Nick Hofmeister: Avoiding Looming Cannabis Supply-Chain Challenges in Canada

Article by Nick Hofmeister, The Province

Nick Hofmeister: Avoiding looming cannabis supply-chain challenges in Canada The scientific toolset to provide clean and consistent product has been available for other agricultural crops for decades. Now it’s available for cannabis, says Nick Hofmeister, the CFO at Front Range Biosciences. Ted S. Warren / AP

There’s a pioneer-like enthusiasm around the fast-approaching recreational legalization of marijuana in Canada, and with good reason. The now-legal cannabis business has quickly become a billion-dollar industry in places like Colorado, which recorded US$1.09 billion in adult-use sales in 2017, and California, which showed revenues of $339 million during its first two months of legalization.

Cannabis will be legal federally and across all provinces, giving the Canadian market more freedoms and fewer nuances than its southern neighbour, and providing huge advantages for rapid growth. As cultivators look to scale production to meet increased demand, the stakes get even higher to ensure consistency in quality and vigour of their crops.

The harm that pests and diseases pose to the health and wellness of crops is considerable. Nothing diminishes profits like a crop-devouring disease. Marijuana and hemp are highly susceptible to threats by insect, fungal and bacterial pathogens. This threat causes growers to use a multitude of pesticides, both legal and sometimes illegal, to produce the highest yields at the lowest cost possible. By doing so, they put themselves at risk for production problems, loss of efficiency, inconsistent product and recalls due to pesticide residue.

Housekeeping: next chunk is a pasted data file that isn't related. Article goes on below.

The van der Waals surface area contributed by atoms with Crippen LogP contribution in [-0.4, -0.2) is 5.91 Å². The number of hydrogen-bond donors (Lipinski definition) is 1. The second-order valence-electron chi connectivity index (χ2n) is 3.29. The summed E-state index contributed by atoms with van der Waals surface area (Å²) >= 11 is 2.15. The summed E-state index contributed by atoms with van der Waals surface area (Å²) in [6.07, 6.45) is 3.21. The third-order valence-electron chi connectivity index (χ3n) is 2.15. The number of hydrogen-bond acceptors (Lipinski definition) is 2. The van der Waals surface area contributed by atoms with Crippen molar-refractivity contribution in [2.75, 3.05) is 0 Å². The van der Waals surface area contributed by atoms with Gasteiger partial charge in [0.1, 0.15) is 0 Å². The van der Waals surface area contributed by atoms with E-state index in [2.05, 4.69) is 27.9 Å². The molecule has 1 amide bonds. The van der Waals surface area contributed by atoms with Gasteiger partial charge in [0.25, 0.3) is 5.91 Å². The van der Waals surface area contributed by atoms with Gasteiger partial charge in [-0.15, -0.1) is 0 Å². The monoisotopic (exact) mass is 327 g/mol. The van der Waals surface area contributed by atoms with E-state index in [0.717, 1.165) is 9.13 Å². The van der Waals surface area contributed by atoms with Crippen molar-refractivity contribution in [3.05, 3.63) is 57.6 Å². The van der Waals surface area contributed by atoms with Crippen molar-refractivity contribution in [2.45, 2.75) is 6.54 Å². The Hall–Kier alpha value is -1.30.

The need to get ahead of these issues and create a strong and stable supply chain will be imperative to cannabis-focused businesses in Canada. Front Range Biosciences, a Colorado-based agricultural biotech company specializing in tissue-culture propagation of high-value crops through its Clean Stock® program, is one of the firms working to provide cannabis growers with healthy plant starts through the supply chain.

While tissue culture has been used in other crops for decades, industry interest has been growing for industrial-scale, tissue-culture production processes for cannabis. By implementing tissue-culture propagation, cannabis producers can begin with stocks that are disease-free, pesticide-free and, true-to-type, ensuring plant consistency and more predictable growth.

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